Lost Butt Desura Review

Yeah that’s right, you play as a butt in this 2D almost torture platformer that will test just how much you can endure. You don’t just play at any butt, this is Jayden Robinson’s. To keep from telling you a cringe worthy story that plays out through center screen white text over a black screen, I’ll just let you know that your goal is to make it back to Jayden. You’ll need to jump over spikes, avoid detection while dealing with lousy hit detection.

The game is definitely geared more toward speed runners and the die hard fans of torture platformers. Lost Butt keeps track of your deaths and times. Its enough to justify multiple play throughs for speed runners, but I think the game should celebrate when you’ve beaten your old score.


Each level is a screen or so long and allows for unlimited lives that keeps a tally at the top left along with the time. You’ll need those lives, because one hit is death and while your character is big, its not just its body that bumps into things. Even if its arm is on the same square as a spike, you’ll explode into a brown ooze. So if your arm is occupying above a spike without touching it, you’ll die. However, the game is still very possible even with this questionable handicap.

These levels all have an exit, but to get into that exit, you’ll need to get glowing blue keys. Lucky for us, if you die with a key, you don’t need to collect it a second time. You respawn instantly with no loading or waiting. That’s one of the game’s strengths, there’s no downtime. It keeps you in the game and has that “one more try” mentality. Of course you can end up falling into spikes right off the bat if you’re not careful. That sums up a lot of this game, you need to be careful. I’m sure people can still speed run it, but it requires precision and timing.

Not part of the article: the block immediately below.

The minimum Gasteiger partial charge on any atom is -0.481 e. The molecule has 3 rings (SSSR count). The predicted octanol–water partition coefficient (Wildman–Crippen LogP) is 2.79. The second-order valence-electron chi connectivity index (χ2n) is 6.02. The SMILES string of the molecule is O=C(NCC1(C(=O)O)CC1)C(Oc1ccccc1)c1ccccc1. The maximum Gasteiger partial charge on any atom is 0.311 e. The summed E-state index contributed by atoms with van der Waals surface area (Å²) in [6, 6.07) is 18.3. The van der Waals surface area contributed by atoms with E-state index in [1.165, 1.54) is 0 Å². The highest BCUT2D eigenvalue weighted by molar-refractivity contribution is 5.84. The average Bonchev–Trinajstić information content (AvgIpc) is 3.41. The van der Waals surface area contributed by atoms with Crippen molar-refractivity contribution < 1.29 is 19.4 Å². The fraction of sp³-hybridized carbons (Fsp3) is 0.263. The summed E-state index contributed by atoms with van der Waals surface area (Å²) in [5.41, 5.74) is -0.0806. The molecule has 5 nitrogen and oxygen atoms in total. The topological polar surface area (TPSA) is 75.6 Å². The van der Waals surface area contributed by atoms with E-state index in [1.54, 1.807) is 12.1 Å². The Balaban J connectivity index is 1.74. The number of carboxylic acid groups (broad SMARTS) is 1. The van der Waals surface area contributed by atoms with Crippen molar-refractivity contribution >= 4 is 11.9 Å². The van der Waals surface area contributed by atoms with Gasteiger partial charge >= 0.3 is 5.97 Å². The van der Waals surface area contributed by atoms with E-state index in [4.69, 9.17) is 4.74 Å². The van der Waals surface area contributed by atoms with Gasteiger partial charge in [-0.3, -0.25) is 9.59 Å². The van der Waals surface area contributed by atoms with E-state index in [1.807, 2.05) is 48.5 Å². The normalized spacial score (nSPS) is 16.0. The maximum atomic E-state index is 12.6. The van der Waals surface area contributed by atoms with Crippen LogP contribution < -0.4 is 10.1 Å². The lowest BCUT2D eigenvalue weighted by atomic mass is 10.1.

The game plays pretty simple, you’ve got native 360 controller support or you can use the keyboard. You’ll move left and right, press down to drop through thin platforms. There are buttons for jump, throw a brown projectile to hit switches and even make a stinky mist to blind foes. You need to rapidly tap the button to really fog the area, but the problem here is the fog can get so dense that you might not be able to see your character. While this isn’t the biggest problem, it might bother some.

Other than numerous spikes, you’ve only got one type of foe and that’s people that pace back and forth with lanterns. If you see you, then you explode. You’re fine to walk behind them without exploding. These lanterns are somewhat misleading and I feel like their vision should be what’s illuminated so you know how far they can see and they can see pretty far, they just can’t see through objects. It feels like a gamble running up to them head on. Well butt first at least. They’re easy to jump over for the most part, but some levels are painfully tight and difficult to slip past without being noticed.

Lost Butt plays a lot with light and shadow. Your character has a small lantern, there are lights here and there throughout levels and the people carry lanterns. This all creates a good effect, but its what hides in the shadows that makes life dangerous. Since the glow of your lantern is radial, in a circle, when you walk up to spikes, they can fit underneath of this glow until you get close. These are easy enough to see, especially if your monitor is brighter than mine.